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Against the über-presidency: Minnesota Republicans vote to sue Obama

Rep. Erik Paulsen called the suit a “measured” response to overreach by President Obama.

Republicans claim President Obama exceeded his constitutional authority by delaying implementation of sections of the Affordable Care Act.
REUTERS/Larry Downing
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“It’s tough for the legislative body to, one, pass laws in the first place, but then once they’re enacted, you’ve got an executive that might ignore parts of the law,” he said. “Well how does Congress respond? What authority do we have? It’s kind of a gray area in a lot of respects, but I think all presidents, there’s been more of a creep over time of more exertion outside of their ability under the Constitution.”

Rep. John Kline

“While members of Congress have sued the president many times in the past, this is the first time where we’ve done in what I think is the right way,” he said. “We’re going to come together and vote in the House, and so the House can bring suit with standing, and it will be interesting to see it unfold.”

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“I think it’s certainly a warning to any future president to stick within the bounds of the Constitution,” Paulsen said. “So this all kind of blends together, where Congress kind of pushes back against the president, no matter who is the president.”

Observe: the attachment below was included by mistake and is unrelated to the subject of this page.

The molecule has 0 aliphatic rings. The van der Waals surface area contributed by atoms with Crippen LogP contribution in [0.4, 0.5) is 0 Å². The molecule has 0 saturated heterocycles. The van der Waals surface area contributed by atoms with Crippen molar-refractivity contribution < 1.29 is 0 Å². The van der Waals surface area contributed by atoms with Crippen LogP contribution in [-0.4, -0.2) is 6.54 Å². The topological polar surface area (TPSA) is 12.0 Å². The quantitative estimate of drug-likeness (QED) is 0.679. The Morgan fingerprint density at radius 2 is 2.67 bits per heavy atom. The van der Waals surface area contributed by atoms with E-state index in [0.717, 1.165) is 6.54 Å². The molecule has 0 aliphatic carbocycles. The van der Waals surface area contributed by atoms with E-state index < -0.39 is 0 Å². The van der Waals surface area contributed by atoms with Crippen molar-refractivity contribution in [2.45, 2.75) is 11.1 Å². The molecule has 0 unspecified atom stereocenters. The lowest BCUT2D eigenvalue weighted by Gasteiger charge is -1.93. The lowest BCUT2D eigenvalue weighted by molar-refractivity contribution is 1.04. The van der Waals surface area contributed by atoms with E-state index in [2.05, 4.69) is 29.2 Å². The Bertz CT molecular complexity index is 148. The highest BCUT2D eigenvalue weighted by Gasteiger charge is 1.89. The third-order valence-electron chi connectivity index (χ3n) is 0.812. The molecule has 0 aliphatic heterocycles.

Bachmann: defund and impeach lower-level officials

Bachmann voted to authorize the lawsuit, but she takes a fairly dim view on its overall usefulness. She said it’s unlikely to give House members the resolution they want — it’s possible the case won’t have standing in court, she said, and even if it does, the courts could take a long time to decide the case.

Rep. Michele Bachmann

House members should do more to respond to Obama, Bachmann said. Congress has the power of the purse, so she said lawmakers could defund sections of the government that carry out administrative actions Republicans believe to be improper, she said.

Bachmann also suggested the House consider impeaching members of the Obama administration who oversee those actions, but not Obama himself. She said it’s implausible to imagine the Senate removing Obama even if the House passes articles of impeachment, so House members should look to impeach officials under him instead (the impeachment process — the House impeaches and the Senate convicts and removes — is the same for lower-level officials as it is for the president).

“What would be most effective to rein in a lawless president would be to defund his initiatives and bring about impeachment proceedings against lower-level federal officials,” she said. “I don’t believe we should bring about impeachment against the president of the United States, because we do not have the power of removal.”

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Rep. Erik Paulsen

“Certainly Democrats have made it a stunt by raising money, or using it as a political issue,” he said. “I don’t think it’s political at all. If it’s political, Republicans would have acted on it right after the last election. But I think [leadership has] been much more measured in terms of the response.”